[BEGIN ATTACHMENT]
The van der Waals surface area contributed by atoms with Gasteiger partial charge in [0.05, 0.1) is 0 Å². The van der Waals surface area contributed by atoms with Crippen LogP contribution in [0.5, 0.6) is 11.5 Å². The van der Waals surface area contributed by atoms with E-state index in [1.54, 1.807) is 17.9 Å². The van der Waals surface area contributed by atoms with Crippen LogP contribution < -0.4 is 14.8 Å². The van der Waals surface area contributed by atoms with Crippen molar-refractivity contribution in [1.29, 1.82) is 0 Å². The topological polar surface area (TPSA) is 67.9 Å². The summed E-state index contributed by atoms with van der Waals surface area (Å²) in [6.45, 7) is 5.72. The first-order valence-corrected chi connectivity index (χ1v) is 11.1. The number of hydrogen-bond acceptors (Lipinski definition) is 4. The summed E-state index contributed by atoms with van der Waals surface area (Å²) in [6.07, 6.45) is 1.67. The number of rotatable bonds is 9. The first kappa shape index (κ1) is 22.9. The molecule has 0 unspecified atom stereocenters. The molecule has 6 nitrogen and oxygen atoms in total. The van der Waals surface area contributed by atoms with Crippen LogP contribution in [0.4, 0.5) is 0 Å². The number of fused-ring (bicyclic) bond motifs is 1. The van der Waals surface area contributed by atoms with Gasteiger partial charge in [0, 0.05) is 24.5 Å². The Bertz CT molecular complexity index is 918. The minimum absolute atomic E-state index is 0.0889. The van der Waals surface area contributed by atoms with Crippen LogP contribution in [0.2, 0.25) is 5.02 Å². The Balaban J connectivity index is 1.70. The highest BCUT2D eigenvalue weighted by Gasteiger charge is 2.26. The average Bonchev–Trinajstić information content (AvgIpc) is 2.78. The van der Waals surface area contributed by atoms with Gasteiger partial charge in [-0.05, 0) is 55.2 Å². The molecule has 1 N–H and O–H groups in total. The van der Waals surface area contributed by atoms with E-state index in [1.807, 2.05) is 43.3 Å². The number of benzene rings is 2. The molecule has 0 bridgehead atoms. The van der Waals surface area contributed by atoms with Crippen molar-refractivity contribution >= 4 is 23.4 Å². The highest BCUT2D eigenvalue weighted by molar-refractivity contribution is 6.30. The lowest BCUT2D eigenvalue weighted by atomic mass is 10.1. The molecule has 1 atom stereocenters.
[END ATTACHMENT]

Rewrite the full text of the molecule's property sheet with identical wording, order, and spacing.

The van der Waals surface area contributed by atoms with Gasteiger partial charge in [0.05, 0.1) is 0 Å². The van der Waals surface area contributed by atoms with Crippen LogP contribution in [0.5, 0.6) is 11.5 Å². The van der Waals surface area contributed by atoms with E-state index in [1.54, 1.807) is 17.9 Å². The van der Waals surface area contributed by atoms with Crippen LogP contribution < -0.4 is 14.8 Å². The van der Waals surface area contributed by atoms with Crippen molar-refractivity contribution in [1.29, 1.82) is 0 Å². The topological polar surface area (TPSA) is 67.9 Å². The summed E-state index contributed by atoms with van der Waals surface area (Å²) in [6.45, 7) is 5.72. The first-order valence-corrected chi connectivity index (χ1v) is 11.1. The number of hydrogen-bond acceptors (Lipinski definition) is 4. The summed E-state index contributed by atoms with van der Waals surface area (Å²) in [6.07, 6.45) is 1.67. The number of rotatable bonds is 9. The first kappa shape index (κ1) is 22.9. The molecule has 0 unspecified atom stereocenters. The molecule has 6 nitrogen and oxygen atoms in total. The van der Waals surface area contributed by atoms with Crippen LogP contribution in [0.4, 0.5) is 0 Å². The number of fused-ring (bicyclic) bond motifs is 1. The van der Waals surface area contributed by atoms with Gasteiger partial charge in [0, 0.05) is 24.5 Å². The Bertz CT molecular complexity index is 918. The minimum absolute atomic E-state index is 0.0889. The van der Waals surface area contributed by atoms with Crippen LogP contribution in [0.2, 0.25) is 5.02 Å². The Balaban J connectivity index is 1.70. The highest BCUT2D eigenvalue weighted by Gasteiger charge is 2.26. The average Bonchev–Trinajstić information content (AvgIpc) is 2.78. The van der Waals surface area contributed by atoms with Gasteiger partial charge in [-0.05, 0) is 55.2 Å². The molecule has 1 N–H and O–H groups in total. The van der Waals surface area contributed by atoms with E-state index in [1.807, 2.05) is 43.3 Å². The number of benzene rings is 2. The molecule has 0 bridgehead atoms. The van der Waals surface area contributed by atoms with Crippen molar-refractivity contribution >= 4 is 23.4 Å². The highest BCUT2D eigenvalue weighted by molar-refractivity contribution is 6.30. The lowest BCUT2D eigenvalue weighted by atomic mass is 10.1. The molecule has 1 atom stereocenters.